A.C.H.Smith. The Labyrinth. Chapter 6: Up And Up

      Sarah gasped. The whizzing blades were rapidly drawing nearer.
      Hoggle was pawing pathetically at the great door and mumbling to himself.
      But Sarah wasn't listening to him. She was looking around for an escape - above, below. She dashed along the side walls, looking for a handle or button. There had to be some way out. That was how the Labyrinth worked. There was always some trick, if only she could find it.
      The clanking, whirring, seething, brushing noise was louder. She glanced momentarily at what Hoggle was doing. He was still just scrabbling at the door. It was no use trusting to him. What could she do? What?
      Her eye fell on part of the wall, to one side of the door, that looked distinct from the rest, a panel of metal plates. She pushed at it and felt it give a little.
      "Hoggle!" she shouted above the echoing din.
      "Sarah!" he answered, hammering his pudgy fists against the door and kicking at it, as though it could be expected to relent in the face of such frustration. "Don't leave me!"
      "Get over here and help me," she yelled back at him.
      Hoggle joined her. Together they shoved with all their weight at the metal plates.
      "Come on," Sarah told him, "push, you little double-crosser. Push!"
      Hoggle was pushing. "I can explain," he panted.
      The panel caved in suddenly. They fell through the space it left and sprawled flat on it.
      Behind them, the machine slashed through the air just beside their feet. When it reached the great barred door, there was a terrible crunching sound as the knives and cleavers bit through the wood, spitting it out as splinters, which the whirling brushes swept up neatly. The machine was cranked along by four goblins, standing on a platform behind the wall of knives. They were grunting and sweating with the effort of turning handles and working levers to keep the contraption whirring. The racket clattered onward, through the demolished doorway, and off into the distance.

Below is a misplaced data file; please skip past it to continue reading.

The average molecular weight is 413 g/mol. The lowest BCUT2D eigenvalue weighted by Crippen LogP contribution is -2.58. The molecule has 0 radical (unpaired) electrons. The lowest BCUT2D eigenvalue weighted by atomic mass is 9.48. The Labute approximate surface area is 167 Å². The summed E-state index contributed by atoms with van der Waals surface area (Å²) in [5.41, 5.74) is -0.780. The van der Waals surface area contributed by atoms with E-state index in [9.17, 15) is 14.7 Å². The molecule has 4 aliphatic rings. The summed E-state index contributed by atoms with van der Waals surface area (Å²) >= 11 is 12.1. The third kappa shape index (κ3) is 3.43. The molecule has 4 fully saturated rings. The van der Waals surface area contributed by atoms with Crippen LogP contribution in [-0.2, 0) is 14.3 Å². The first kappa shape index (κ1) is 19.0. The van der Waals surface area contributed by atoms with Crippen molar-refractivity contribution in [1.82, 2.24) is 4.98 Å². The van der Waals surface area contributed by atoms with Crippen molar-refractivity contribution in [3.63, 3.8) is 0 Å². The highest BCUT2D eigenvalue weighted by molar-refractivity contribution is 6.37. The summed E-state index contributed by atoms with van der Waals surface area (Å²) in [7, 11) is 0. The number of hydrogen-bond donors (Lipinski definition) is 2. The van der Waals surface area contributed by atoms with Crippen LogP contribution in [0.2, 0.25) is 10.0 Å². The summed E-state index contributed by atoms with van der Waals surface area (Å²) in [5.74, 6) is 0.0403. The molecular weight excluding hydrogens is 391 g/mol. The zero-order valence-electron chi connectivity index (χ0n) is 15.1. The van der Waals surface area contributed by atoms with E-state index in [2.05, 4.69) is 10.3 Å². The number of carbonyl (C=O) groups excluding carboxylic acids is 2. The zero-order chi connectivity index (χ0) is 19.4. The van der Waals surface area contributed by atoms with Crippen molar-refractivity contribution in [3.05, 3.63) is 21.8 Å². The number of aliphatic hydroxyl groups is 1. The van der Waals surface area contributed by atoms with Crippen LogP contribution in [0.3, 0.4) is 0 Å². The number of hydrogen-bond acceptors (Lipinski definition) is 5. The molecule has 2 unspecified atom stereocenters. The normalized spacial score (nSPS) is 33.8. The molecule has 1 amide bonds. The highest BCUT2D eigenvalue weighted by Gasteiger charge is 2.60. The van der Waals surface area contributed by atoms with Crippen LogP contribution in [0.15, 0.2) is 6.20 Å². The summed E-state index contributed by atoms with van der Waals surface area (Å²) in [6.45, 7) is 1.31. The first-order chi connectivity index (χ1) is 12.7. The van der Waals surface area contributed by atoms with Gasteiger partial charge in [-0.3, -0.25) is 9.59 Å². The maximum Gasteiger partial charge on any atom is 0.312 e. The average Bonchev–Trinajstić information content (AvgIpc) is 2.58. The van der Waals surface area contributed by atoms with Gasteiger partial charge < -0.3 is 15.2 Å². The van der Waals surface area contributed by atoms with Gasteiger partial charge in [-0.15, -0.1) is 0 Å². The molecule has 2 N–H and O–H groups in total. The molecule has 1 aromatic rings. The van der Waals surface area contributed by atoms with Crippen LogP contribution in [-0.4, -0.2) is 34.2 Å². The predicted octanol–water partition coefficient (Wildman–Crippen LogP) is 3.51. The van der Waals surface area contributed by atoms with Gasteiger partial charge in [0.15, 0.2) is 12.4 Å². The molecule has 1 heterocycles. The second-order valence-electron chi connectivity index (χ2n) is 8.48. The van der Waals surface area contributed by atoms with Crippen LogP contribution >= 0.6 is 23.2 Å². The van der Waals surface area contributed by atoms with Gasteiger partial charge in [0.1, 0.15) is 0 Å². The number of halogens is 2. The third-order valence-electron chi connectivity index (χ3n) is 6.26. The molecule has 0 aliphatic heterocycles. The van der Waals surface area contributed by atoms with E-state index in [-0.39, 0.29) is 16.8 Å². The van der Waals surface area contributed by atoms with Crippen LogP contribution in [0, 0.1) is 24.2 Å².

Sarah lay on her back, recovering her breath. Hoggle looked down at her. "He's throwing everything at us," he said, and shook his head with a trace of admiration. "The Cleaners, the Eternal Stench - the whole works. He must think a lot of you."
      Sarah answered with a faint, forced smile. "He's got some funny ideas."
      Hoggle was busy again. Eyes darting left and right beneath his bushy eyebrows, he clumped around in the shadows until he found what he was looking for. "This is what we need," he called. "Follow me."
      She sat up and looked. There, on the floor of the tunnel they had entered, she saw the base of a ladder. It led up into darkness.
      "Come on," Hoggle was calling. The first rung was too high for him to reach, and he was hopping around trying to jump up to it.
      Sarah went over to him. The ladder looked unsafe to her. It was constructed of an odd assortment of bits of wood, planks, and branches, patched together with ends of rope and half-driven nails.
      "Come on, give me a hand," Hoggle urged.
      She stood with one hand holding the ladder. "How can I trust you," she asked, "now that I know you were taking me back to the start of the Labyrinth?"